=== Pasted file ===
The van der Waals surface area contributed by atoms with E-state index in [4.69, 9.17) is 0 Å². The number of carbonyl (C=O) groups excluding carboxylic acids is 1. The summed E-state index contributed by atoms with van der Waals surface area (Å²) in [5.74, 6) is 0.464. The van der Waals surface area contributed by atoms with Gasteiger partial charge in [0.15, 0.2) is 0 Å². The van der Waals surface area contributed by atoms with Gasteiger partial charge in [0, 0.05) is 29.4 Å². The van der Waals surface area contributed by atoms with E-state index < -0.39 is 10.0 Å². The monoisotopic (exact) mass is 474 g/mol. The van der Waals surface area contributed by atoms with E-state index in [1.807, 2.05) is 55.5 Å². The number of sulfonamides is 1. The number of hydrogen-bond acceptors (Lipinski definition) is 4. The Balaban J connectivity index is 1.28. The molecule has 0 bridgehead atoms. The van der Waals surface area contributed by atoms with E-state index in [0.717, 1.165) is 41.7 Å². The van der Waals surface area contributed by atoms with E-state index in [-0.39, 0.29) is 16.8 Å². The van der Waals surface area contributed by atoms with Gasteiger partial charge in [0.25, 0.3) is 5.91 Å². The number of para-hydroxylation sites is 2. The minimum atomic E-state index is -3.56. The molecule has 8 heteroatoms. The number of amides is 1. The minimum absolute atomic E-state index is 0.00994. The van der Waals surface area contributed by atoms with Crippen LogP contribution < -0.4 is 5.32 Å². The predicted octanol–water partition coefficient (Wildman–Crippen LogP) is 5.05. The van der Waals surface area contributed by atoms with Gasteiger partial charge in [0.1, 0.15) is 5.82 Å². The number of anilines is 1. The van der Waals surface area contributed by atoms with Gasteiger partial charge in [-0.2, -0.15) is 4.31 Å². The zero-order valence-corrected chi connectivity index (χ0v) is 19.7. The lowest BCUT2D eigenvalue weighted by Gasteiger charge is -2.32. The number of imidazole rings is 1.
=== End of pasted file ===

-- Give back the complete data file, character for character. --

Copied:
The van der Waals surface area contributed by atoms with E-state index in [4.69, 9.17) is 0 Å². The number of carbonyl (C=O) groups excluding carboxylic acids is 1. The summed E-state index contributed by atoms with van der Waals surface area (Å²) in [5.74, 6) is 0.464. The van der Waals surface area contributed by atoms with Gasteiger partial charge in [0.15, 0.2) is 0 Å². The van der Waals surface area contributed by atoms with Gasteiger partial charge in [0, 0.05) is 29.4 Å². The van der Waals surface area contributed by atoms with E-state index < -0.39 is 10.0 Å². The monoisotopic (exact) mass is 474 g/mol. The van der Waals surface area contributed by atoms with E-state index in [1.807, 2.05) is 55.5 Å². The number of sulfonamides is 1. The number of hydrogen-bond acceptors (Lipinski definition) is 4. The Balaban J connectivity index is 1.28. The molecule has 0 bridgehead atoms. The van der Waals surface area contributed by atoms with E-state index in [0.717, 1.165) is 41.7 Å². The van der Waals surface area contributed by atoms with E-state index in [-0.39, 0.29) is 16.8 Å². The van der Waals surface area contributed by atoms with Gasteiger partial charge in [0.25, 0.3) is 5.91 Å². The number of para-hydroxylation sites is 2. The minimum atomic E-state index is -3.56. The molecule has 8 heteroatoms. The number of amides is 1. The minimum absolute atomic E-state index is 0.00994. The van der Waals surface area contributed by atoms with Crippen LogP contribution < -0.4 is 5.32 Å². The predicted octanol–water partition coefficient (Wildman–Crippen LogP) is 5.05. The van der Waals surface area contributed by atoms with Gasteiger partial charge in [0.1, 0.15) is 5.82 Å². The number of anilines is 1. The van der Waals surface area contributed by atoms with Gasteiger partial charge in [-0.2, -0.15) is 4.31 Å². The zero-order valence-corrected chi connectivity index (χ0v) is 19.7. The lowest BCUT2D eigenvalue weighted by Gasteiger charge is -2.32. The number of imidazole rings is 1.